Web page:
Sunday, March 30, 2008

Pane Pugliese


I wasn't planning to bring you a bread recipe today, but when this chubby loaf came out of the oven I found it irresistible. It's the first time I've made bread in weeks: my once thrillingly active starter has been languishing at the bottom of the refrigerator looking gray and neglected (though I know it will be quick to forgive me).
The recipe is a remarkably simple one using fast-acting yeast from Australian-born, London based bread guru Dan Lepard. The difference is that it calls for fizzy water - Dan uses Italian, I substituted Badoit - and soft 00 flour, the kind that goes into fresh pasta. Containing a spoonful of delicate-tasting Nice olive oil and Claude's incredible deep amber honey that tastes of wild mountain herbs, the dough was soft, velvety and a joy to knead by hand.
While I made tabbouleh for lunch I had Philippe take over the kneading, which he did with such enthusiasm that my marble board broke in half. Talk about stress relief!
With a creamy-colored, bouncy crumb and surprisingly distinctive honey taste, this bread reminded me of a crusty milk loaf. It's definitely going into my file of "breads to make again and again."
A little tip for Thermomix owners: when I make bread using bottled water or milk, I give the liquid 1 minute in the Thermomix at 40 C to warm it up.

Pane Pugliese
Makes 1 round loaf

Slightly adapted from an article in The Observer Food monthly.

Sponge:
1 tsp fast-rising (easy-blend) yeast
150 g 00 pasta flour
200 g sparkling water, warmed
1 tsp honey

350 g 00 flour
100 g sparkling water, warmed
2 tsp fine sea salt
1 tbsp good-quality olive oil

Cornmeal or semolina, for the baking sheet

In a large bowl, whisk together the ingredients for the sponge to make a smooth batter. Cover with a plastic bag and set aside in a warm place for 1 hour.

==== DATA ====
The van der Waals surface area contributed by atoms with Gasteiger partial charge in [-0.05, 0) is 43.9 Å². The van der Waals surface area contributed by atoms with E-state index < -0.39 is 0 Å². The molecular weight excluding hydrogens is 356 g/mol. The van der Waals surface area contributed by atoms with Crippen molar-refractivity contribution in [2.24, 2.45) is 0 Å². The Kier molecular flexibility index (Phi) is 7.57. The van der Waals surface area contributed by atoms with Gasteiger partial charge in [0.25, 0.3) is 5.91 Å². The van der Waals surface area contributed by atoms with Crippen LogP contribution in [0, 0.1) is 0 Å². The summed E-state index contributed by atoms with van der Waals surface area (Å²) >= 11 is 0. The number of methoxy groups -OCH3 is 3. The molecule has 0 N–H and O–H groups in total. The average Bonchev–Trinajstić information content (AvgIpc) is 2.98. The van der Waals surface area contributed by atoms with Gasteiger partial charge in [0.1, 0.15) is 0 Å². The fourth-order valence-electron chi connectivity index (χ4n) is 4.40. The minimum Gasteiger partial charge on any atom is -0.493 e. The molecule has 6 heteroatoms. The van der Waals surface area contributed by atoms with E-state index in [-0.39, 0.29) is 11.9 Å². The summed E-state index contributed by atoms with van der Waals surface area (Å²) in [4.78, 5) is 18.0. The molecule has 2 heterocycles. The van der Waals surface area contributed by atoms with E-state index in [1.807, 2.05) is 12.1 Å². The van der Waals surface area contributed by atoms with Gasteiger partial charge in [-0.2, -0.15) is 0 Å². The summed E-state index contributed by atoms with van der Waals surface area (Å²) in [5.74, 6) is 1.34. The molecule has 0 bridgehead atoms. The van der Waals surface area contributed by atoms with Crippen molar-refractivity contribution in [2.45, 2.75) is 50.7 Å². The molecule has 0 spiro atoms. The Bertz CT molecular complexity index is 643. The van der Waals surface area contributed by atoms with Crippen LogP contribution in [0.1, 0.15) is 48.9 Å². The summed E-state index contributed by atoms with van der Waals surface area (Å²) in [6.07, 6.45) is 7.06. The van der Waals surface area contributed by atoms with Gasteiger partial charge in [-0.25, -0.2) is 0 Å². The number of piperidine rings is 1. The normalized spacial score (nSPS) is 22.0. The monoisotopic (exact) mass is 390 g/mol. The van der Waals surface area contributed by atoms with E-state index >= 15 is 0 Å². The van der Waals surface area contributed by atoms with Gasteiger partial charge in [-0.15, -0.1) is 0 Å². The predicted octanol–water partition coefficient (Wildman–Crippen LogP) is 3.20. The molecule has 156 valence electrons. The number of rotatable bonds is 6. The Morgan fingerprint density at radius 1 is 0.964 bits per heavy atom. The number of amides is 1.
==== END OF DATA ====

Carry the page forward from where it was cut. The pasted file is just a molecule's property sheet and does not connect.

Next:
Add the remaining ingredients and combine with your hands or a plastic pastry scraper to form a slightly sticky dough, adding a little more water if necessary. Clean your hands and rub a marble or other work surface with 1 tsp olive oil, also rubbing some oil into your hands. Knead the dough for a few minutes, until very smooth and velvety. Return the dough to the cleaned bowl, cover with a plastic bag and set aside in a warm place to rise for 45 mins.

Turn the dough onto a lightly floured marble or other work surface and flatten with your hands, then shape into a ball. Line a small bowl with a floured tea towel, or use a linen bread basket if you have one. Place the dough seam-side up in the bowl or basket, cover with the plastic bag and let rise until doubled in volume, about 45 mins.

Meanwhile, heat the oven to 220 C, with the baking sheet in the oven and a ramekin filled with hot water on a shelf underneath it. When you're ready to bake the bread, sprinkle some cornmeal or semolina onto the hot baking sheet. Gently turn the ball of dough upside-down into your floured hand, then slide it carefully onto the baking sheet. Slash a cross in the dough using a very sharp knife or serrated bread knife.

Bake the bread (I used the convection setting) for 35-45 minutes, until golden brown and very crusty. Leave to cool on a wire rack before serving.

4 comments:

Eileen said...

I'm out-of-town right now, but when I get home I'm going to try this bread.

Eileen (passions to pastry) @
www.livingtastefully.com

Rosa said...

You'll love it, Eileen!

Ann said...

What beautiful bread!

L Vanel said...

It really is a gorgeous loaf, Rosa.